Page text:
By Ruma Dubey
“We should move towards alternative fuel... And I am not going to ask you; I will bulldoze them (vehicles running on conventional fuel). For pollution and imports, my thoughts are crystal clear.” This is what Union Road Transport and Highway Minister Nitin Gadkari said. This sounds so right but somehow, based on our past records, one cannot help but wonder if this is too ambitious a thought. While the automobile market worldwide is witnessing a shift towards greener vehicles, like Hybrid and electric cars, India is yet to move into the green lane.
Electric vehicles are where the entire world is moving to and all eyes are on Tesla CEO, Elon Musk who is working on an affordable, $35,000 starting price for this path breaking Model 3. In India, electric cars are yet to take off - Mahindra & Mahindra is the only who mass makes and sells electric cars in India; this was after it took over the only electric car maker, Reva.
Other car makers like Tata Motors, Maruti, Toyota, Audi and Hyundai have started making investments into developing electric vehicles or have started work on plans to build EVs for the future. In fact Tata Motors and Hyundai plan to launch their version of electric vehicles by 2019.
An electric car uses electric energy stored in its batteries. Obviously, the cumbersome task of finding plug-in points to recharge the batteries has deterred many people from switching to the electric option. The fact that you need an electric car recharge system at home or in the neighborhood, makes it next to impossible for you to switch to the ‘greener’ option.
Just to give a perspective of how Govt’s are encouraging usage of EVs - the French government pays around 8000 Euros i.e. AED 36000 when a person wants to buy an electric car. There are also free parking spaces given to the drivers of electric cars. People need such incentives to purchase electric cars.
In India too, fortunately, the Govt seems to know the shortcomings and surely has ambitious plans ahead. It has said it loud and clear that all vehicles sold in India will be fully electric by 2032 for which several plans have also been put into motion. These include outright purchase of electric vehicles (EV) by government offices and departments for official use and also by state transport undertakings for public transport.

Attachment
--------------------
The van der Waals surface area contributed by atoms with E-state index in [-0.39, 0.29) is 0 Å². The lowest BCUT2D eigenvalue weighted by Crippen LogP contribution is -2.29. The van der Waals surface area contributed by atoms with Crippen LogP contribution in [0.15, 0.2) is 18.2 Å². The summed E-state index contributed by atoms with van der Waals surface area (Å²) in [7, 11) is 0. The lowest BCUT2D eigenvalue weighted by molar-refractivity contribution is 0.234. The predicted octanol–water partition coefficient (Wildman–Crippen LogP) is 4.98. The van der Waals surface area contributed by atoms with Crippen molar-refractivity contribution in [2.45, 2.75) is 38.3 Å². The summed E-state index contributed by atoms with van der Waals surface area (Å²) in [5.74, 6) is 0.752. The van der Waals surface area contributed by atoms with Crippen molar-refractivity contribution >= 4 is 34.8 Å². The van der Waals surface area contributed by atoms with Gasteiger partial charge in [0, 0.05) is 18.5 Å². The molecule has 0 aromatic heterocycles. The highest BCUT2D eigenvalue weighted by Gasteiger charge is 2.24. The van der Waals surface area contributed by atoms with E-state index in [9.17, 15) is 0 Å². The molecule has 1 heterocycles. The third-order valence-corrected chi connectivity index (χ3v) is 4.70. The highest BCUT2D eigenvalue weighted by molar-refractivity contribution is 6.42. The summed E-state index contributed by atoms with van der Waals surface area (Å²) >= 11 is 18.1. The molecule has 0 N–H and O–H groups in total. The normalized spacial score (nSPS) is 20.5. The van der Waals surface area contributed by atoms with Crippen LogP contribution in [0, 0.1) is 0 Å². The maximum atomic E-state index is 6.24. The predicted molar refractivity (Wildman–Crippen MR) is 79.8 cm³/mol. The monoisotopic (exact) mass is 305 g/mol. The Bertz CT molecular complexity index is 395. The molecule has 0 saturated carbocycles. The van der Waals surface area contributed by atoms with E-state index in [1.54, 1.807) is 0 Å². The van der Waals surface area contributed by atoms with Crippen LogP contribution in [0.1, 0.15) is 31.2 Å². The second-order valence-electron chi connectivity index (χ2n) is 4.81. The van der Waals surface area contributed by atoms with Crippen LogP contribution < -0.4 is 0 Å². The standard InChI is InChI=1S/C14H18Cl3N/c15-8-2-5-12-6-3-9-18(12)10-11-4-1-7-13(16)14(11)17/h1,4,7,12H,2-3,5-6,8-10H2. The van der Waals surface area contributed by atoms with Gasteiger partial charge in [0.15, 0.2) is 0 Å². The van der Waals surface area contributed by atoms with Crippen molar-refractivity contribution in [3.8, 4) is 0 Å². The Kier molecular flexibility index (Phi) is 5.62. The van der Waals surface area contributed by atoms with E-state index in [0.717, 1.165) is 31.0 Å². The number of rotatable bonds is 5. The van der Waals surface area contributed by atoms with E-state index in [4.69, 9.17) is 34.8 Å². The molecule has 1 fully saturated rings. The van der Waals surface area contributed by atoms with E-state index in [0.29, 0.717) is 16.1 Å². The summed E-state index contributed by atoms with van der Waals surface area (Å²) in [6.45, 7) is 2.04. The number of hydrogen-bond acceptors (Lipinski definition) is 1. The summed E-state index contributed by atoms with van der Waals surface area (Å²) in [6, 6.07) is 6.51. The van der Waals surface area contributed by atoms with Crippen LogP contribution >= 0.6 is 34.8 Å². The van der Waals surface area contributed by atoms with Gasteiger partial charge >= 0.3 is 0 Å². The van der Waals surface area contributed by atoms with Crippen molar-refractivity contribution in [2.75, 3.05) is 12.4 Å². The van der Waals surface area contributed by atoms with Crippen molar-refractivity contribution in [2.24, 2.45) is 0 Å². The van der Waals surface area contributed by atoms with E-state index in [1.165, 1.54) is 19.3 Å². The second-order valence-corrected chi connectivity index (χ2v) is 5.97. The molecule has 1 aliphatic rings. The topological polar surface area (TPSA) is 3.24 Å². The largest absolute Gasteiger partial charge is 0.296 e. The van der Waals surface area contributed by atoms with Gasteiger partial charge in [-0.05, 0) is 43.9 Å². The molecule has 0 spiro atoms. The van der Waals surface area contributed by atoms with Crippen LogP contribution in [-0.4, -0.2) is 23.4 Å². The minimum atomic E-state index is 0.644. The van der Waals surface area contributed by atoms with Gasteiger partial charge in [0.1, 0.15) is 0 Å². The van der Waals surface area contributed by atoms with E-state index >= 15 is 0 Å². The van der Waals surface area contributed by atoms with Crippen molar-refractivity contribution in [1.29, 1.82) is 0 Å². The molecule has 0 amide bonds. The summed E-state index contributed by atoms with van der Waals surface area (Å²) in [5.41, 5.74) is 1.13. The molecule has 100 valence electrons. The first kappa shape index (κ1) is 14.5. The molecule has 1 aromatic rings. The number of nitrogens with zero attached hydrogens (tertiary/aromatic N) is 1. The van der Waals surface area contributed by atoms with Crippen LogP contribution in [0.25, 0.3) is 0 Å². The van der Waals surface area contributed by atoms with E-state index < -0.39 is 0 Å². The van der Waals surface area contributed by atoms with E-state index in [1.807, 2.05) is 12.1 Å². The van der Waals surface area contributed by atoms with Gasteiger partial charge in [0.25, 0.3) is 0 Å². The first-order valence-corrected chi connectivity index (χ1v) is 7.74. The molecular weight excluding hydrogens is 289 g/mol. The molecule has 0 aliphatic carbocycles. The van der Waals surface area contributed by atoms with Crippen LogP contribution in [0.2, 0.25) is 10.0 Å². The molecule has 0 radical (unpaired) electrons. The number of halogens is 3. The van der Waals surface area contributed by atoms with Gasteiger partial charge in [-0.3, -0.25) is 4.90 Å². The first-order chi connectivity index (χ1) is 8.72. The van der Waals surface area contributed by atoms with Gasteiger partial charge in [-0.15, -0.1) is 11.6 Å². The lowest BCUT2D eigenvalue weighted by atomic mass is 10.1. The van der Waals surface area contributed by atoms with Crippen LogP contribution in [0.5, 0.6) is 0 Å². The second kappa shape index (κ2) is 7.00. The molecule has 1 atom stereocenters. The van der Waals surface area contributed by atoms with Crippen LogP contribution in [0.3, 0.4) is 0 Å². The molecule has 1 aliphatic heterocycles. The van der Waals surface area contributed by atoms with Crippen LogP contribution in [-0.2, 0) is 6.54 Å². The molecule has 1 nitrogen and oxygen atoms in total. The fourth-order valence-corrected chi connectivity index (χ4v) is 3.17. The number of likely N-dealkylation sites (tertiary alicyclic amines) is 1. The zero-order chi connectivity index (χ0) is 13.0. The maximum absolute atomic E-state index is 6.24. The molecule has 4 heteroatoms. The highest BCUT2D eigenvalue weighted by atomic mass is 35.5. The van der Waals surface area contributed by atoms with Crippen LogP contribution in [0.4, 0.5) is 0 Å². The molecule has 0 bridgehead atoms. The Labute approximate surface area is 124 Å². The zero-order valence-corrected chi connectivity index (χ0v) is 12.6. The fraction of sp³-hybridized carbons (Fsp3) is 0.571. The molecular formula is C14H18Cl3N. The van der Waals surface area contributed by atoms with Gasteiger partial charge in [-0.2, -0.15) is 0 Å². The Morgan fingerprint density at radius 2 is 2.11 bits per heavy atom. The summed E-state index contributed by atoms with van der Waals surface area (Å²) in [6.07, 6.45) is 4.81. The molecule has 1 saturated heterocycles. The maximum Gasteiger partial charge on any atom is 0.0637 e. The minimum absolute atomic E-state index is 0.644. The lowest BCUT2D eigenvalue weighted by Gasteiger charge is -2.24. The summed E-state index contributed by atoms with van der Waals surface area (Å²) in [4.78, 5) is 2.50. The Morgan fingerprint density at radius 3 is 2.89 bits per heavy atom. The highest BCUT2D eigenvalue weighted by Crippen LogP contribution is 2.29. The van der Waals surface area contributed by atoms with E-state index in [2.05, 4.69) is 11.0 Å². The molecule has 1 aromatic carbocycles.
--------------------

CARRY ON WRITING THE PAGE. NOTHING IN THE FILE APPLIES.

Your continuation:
The Govt is not ignorant about the affordability angle. It has stated that by 2025, the price of EVs will be on par with an internal combustion car (petrol or diesel). India has set itself the ambition of the Indian car market to achieve zero tail pipe emission by 2040.
The biggest drawback is the charging station. Even for Tesla, even in a developed country like USA, half the people refrain from buying the EV is because of lack of charging stations. For India, while we announce such ambitious plans for making the entire transport system electric, ample investment has to come into charging stations too. Currently, India has only 206 community charging stations across the country.
Maybe we are all at the cusp of a major shift in the Indian car industry. Change in the auto sector cannot happen overnight and what we are seeing today are the steps which would be taken over the next few years to go electric. Is this how the shift would have happened from bullock carts to cars?